This inspiring chess player started out winning local scholastic tournaments and has since advanced to regional and national competitions for adults. Her long-term goal is to become Idaho’s first female grandmaster. Her coach says that this is entirely possible as Carmen has embraced the idea of chess as an international language.
“Carmen has a good grasp of chess as a universal communication tool and a great way to make friends. These qualities will be important for her as she eventually travels around the world in pursuit of her hopes and dreams.”
Her mother, Alise, also supports Carmen’s goals in chess, even though it now means that they must travel around the country to find the best competition. She really enjoys that her daughter has chosen to pursue an unplugged activity.
“Carmen loves to explain her games to me. Each new tournament victory makes Carmen want to work harder the next time. She really comes alive when she plays chess,” says mom.
Besides winning more tournaments, this soft-spoken girl has a deeper wish. She hopes to someday return to her birthplace of Guatemala. She plans to visit the orphanage where she was adopted from at the age of 2, and serve as a source of inspiration for girls still looking to find permanent homes.
“I want to let all the girls know that their dreams can come true someday- just like mine did.”
When asked why a modern teenager would devote so much time to playing a game over a thousand years old, Carmen gives an answer that anyone could understand.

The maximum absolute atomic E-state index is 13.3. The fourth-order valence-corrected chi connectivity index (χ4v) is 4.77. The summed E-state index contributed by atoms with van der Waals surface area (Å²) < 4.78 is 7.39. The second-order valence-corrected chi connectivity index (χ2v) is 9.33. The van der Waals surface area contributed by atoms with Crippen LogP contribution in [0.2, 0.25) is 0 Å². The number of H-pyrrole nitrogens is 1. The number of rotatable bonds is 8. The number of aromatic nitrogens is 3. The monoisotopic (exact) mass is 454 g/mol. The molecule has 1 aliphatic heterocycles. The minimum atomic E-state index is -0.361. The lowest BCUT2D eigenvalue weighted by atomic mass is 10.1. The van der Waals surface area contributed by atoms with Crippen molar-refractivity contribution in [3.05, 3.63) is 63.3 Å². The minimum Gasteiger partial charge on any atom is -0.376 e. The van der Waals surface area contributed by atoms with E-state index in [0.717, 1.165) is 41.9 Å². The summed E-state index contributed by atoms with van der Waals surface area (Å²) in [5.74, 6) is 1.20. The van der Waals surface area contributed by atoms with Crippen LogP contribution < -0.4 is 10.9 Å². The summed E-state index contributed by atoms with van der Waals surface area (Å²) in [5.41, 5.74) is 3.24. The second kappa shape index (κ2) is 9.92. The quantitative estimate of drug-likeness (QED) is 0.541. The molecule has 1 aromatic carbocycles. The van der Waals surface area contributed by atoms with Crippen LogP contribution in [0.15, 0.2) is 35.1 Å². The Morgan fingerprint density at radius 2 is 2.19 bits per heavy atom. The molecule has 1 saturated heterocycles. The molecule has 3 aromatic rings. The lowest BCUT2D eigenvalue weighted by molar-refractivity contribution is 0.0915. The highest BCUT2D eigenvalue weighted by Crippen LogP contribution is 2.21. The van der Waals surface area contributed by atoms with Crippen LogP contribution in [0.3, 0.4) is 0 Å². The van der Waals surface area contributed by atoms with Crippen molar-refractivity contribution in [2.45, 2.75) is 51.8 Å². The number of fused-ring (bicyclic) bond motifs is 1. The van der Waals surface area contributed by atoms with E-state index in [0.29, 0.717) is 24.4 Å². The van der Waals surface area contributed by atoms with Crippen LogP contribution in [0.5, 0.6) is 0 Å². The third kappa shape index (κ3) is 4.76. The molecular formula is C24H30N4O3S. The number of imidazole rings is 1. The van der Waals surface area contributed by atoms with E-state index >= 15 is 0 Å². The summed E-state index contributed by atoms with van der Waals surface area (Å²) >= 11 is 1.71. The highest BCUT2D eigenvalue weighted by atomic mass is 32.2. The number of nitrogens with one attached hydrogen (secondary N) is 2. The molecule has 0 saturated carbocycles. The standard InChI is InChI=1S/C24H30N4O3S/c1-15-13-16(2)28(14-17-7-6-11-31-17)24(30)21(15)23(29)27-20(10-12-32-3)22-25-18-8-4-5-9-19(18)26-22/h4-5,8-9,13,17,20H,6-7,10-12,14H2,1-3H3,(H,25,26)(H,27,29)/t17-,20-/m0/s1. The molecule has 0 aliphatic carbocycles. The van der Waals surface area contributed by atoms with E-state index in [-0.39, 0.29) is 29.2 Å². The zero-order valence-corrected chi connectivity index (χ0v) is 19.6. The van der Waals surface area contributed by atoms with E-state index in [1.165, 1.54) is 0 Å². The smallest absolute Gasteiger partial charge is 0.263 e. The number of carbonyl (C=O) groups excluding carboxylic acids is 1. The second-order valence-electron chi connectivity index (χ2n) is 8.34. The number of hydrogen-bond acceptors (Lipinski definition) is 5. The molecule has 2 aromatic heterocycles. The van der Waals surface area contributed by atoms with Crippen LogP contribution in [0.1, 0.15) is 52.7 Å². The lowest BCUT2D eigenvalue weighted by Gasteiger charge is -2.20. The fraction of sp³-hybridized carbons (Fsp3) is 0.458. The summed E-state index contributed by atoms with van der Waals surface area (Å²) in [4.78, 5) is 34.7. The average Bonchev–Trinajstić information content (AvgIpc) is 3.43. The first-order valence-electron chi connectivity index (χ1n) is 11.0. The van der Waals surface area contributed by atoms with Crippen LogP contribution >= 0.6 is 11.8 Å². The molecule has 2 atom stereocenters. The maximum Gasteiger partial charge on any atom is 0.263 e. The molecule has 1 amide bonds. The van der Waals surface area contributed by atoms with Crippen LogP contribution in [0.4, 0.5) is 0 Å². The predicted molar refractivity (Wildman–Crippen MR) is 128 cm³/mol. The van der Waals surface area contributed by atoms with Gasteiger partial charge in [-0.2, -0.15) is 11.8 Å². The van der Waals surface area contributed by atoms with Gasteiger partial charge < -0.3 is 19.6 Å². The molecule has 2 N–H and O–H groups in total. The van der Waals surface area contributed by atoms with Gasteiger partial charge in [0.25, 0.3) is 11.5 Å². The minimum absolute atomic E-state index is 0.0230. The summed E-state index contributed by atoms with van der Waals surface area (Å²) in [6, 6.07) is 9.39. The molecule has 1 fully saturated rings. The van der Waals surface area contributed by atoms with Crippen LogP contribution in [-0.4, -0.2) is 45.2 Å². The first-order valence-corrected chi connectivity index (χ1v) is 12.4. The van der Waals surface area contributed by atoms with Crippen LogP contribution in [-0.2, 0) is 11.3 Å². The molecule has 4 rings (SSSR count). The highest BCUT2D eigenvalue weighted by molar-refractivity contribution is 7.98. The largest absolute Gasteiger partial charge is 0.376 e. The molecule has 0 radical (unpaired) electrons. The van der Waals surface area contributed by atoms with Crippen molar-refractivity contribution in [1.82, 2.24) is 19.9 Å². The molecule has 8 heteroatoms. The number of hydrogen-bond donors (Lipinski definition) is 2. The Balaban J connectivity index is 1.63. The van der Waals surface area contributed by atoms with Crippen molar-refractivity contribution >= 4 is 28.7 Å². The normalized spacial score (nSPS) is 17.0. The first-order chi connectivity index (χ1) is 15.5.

“Chess is fun, and it makes me happy.”
Congratulations to Carmen and her coach Daniel Vellotti!
Sunday, October 16, 2011
Maybe Teach Them Math, Science and Chess
By JAMES WARREN
New York Times
Published: October 15, 2011
The 120 elementary school children sat so quietly and intently that you might have assumed this was a mass detention period.
But it was chess, not confinement, in an Oak Brook hotel ballroom on Columbus Day. And the lessons learned might assist school leaders everywhere, including those attempting a systemwide resuscitation for Rahm Emanuel, Chicago’s very disciplined, if impatient, mayor.
“My dream is to get in front of education decision makers and convince them to make chess part of the curriculum for K through second grade,” said Susan Polgar, the star of the show. “That’s when thinking patterns and habits are formed. It should be mandatory, like physical education.”
Ms. Polgar, 42, was a Hungarian chess prodigy taught by her psychologist father after she stumbled on chess pieces in a closet at home. At age 4, she stunned Budapest by winning the 11-and-under category in the city championships, sitting on phone books and pillows to reach across the board.